Bill to Outlaw Bestiality & Animal Fighting Passes House of Commons Vote

The House of Commons voted unanimously on Wednesday to pass Bill C-84, government legislation that would outlaw all forms of bestiality, and close loopholes related to animal fighting.

Bill C-84 was introduced last year in response to the 2016 Supreme Court case of R v DLW, which found that Canada’s laws are so outdated that most forms of bestiality are not currently illegal. Animal Justice intervened in the case to fight on behalf of animals, and has been pushing for action to close the disturbing bestiality loophole ever since then.

Now, Bill C-84 will go to the Senate for further debate, study, and voting. The end of the Parliamentary session is only weeks away, and if the Senate doesn’t pass the bill before the end of June, it will die when Parliament rises for the summer break and fall election.

In addition to outlawing all forms of bestiality, the legislation also improves laws against animal fighting. Animal Justice testified in support of Bill C-84 at the House of Commons Justice Committee, and made two recommendations that the Committee ultimately accepted—to allow judges to ban bestiality offenders from owning animals, and to eliminate a mandatory death sentence currently imposed on roosters rescued from cockfighting rings.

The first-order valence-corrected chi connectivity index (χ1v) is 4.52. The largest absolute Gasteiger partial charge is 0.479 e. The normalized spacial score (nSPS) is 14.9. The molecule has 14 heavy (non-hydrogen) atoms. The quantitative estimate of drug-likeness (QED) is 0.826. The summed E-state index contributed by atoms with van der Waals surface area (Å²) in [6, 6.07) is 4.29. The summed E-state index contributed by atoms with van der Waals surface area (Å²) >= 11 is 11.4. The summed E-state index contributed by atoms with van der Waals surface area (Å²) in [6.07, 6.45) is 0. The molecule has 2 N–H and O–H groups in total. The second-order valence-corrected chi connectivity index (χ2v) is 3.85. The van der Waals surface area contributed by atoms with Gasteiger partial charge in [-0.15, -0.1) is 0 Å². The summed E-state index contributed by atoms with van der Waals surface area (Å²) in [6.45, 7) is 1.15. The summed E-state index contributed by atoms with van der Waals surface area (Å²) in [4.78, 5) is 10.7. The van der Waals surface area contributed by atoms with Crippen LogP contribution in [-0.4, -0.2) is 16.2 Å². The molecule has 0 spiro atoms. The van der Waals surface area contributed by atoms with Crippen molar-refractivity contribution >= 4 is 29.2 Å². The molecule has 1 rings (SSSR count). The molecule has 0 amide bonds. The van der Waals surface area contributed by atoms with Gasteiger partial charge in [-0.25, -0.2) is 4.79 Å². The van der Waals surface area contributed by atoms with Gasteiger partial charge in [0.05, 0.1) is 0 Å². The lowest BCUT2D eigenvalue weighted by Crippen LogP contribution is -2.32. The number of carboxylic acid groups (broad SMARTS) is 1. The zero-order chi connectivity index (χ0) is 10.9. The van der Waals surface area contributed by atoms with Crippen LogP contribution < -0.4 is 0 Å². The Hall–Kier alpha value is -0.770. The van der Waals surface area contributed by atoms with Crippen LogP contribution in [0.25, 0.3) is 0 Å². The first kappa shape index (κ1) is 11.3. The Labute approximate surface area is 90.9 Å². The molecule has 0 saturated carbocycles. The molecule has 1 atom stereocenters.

Although Bill C-84 is a step in the right direction, it is narrow in scope and is only a small effort toward improving Canada’s outdated animal cruelty laws. During the debate that preceded the House of Commons vote, representatives from all parties repeatedly highlighted the importance of protecting animals, improving Canada’s legal protections for animals, and advancing animal rights more generally. Many MPs pushed the government to uphold its promise to overhaul Canada’s animal cruelty laws, and spoke in support of striking an all-party committee to examine the issue.

As Liberal MP Anthony Housefather stated during the debate, “Animal cruelty laws in Canada need to be vastly improved. We have laws that were adopted in the 1890s, slightly amended in the 1950s and they have unfortunately not been radically revamped in the world we live in today where most of us recognize that animals should not be treated as pure property. Animals are sentient beings. Animals can suffer. Most animals have the ability to know whether they are feeling pain. Today, our animal cruelty laws are, unfortunately, many years behind the times.”

 

 

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